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Decking Options- Tropical hardwoods, plastic, and wood-plastic composites are gaining favor over pressure-treated
Pressure-treated lumber, long the material of choice for exterior decks, has lost some of its appeal in the last ten years. Concerns about the toxicity of CCA-treated lumber, coupled with the demands of homeowners for a better-looking, more maintenance-free decking material, have led to the development of a variety of safe, durable, more attractive alternatives. In this article, we’ll look at representative products in three categories: wood pressure-treated with non-toxic preservatives; naturally rot-resistant domestic and imported hard- woods; and a growing list of synthetic materials made with recycled plastic.
Several new developments in pressure-treated lumber processing are aimed at answering objections to the material’s color and to the need to paint or stain it to prevent unsightly checking and splitting.
ACQ Ultrawood- The preservative ACQ was first developed in response to concern over the toxic hazard of CCA-treated lumber. Like all treated lumber, how- ever, ACQ decking develops small checks and splits, which can lead to decay in the center of some boards and detracts from the finished appearance of the deck.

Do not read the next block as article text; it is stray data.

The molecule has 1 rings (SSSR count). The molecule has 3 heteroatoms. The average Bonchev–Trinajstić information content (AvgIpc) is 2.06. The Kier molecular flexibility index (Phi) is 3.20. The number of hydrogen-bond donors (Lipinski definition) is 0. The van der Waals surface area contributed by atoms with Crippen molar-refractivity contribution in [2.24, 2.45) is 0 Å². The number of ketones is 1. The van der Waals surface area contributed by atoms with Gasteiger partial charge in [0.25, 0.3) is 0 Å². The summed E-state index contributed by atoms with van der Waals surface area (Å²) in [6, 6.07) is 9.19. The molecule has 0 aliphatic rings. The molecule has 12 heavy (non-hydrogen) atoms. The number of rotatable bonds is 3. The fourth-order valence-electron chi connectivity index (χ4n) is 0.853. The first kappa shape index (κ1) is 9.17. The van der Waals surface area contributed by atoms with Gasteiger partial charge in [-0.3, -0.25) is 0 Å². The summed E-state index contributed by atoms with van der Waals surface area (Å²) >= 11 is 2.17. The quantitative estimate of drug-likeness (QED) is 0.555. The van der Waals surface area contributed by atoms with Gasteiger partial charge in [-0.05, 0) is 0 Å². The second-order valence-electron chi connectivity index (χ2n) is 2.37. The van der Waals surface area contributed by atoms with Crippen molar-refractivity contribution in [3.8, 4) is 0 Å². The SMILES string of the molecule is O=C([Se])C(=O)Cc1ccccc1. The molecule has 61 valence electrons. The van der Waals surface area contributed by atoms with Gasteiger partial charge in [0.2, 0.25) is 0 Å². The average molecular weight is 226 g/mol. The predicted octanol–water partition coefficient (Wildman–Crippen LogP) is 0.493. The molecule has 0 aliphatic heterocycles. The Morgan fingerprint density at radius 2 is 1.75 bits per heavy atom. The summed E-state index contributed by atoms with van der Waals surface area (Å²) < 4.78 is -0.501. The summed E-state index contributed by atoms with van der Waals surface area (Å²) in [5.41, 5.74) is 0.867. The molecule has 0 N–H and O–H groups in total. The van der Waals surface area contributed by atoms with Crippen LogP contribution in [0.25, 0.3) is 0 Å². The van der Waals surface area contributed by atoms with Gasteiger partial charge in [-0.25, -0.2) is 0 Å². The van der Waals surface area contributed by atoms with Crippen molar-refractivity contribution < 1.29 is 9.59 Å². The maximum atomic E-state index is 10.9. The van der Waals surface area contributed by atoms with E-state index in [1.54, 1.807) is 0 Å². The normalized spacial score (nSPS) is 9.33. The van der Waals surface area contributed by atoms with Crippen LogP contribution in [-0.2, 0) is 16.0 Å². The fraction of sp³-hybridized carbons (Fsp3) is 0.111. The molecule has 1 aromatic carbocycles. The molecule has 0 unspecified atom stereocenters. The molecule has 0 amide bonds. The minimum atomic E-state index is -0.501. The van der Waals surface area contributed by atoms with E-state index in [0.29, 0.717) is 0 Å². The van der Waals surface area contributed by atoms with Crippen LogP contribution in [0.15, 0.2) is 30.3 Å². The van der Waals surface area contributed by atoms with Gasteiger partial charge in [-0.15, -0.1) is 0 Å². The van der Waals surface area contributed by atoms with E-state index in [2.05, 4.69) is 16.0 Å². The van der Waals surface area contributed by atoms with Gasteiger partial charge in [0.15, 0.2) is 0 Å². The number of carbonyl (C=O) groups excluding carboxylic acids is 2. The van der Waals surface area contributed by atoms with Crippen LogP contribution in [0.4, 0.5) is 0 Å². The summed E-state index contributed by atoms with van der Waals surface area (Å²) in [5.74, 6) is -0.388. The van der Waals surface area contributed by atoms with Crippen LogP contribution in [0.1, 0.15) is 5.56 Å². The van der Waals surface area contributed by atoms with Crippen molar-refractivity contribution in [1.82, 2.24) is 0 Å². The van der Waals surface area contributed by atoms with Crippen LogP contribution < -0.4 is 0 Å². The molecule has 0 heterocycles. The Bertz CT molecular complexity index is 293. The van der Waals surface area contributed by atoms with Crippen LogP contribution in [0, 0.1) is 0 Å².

To eliminate the need for brush-on coatings, a product called ACQ Ultrawood includes a water repellant that is applied along with the non-toxic preservative during pressure treatment. The water repellant penetrates deep into the interior of the decking, so cut ends, notches, and drilled holes are protected. The manufacturer of Ultrawood claims there is never any need to apply additional coatings, although the material will accept paint and stain to match exterior color schemes. (Like most treated lumber, Ultrawood weathers naturally to gray.) Accessories such as posts, balusters, and rails are also available. The 5/4x6 Ultrawood deck boards cost about 80¢ per linear foot.
Deck Cap- Another way to keep the water out and hide unsightly cracks is to use a two-part decking system called Deck Cap The pressure- treated boards are specially milled with four kerfs along the top surface that accept the fins on the underside of an extruded vinyl cap. Once glued in place with a proprietary adhesive, the plastic cap hides all fasteners and directs surface water into the airspace between boards. The cap’s edges are left unglued to allow the vinyl to expand and contract with- out buckling.
The exposed surface of the cap is embossed with a cross- hatched pattern, which the manufacturer claims is slip-resistant even when wet, and the light, UV-resistant colors reflect sunlight so the cap stays relatively cool to the touch, even on the hottest days. To avoid butt seams that open and close with changes in temperature, deck boards should not exceed the 20-foot max- length of the plastic caps. The material can be worked with ordinary carpentry tools, but because the cap is flexible, it’s easiest to do all trimming and make all cutouts after the cap has been glued to the boards and allowed to dry for 24 hours. The Deck Cap system sells for about $1.65 per linear foot, and can be fitted with matching vinyl railings.
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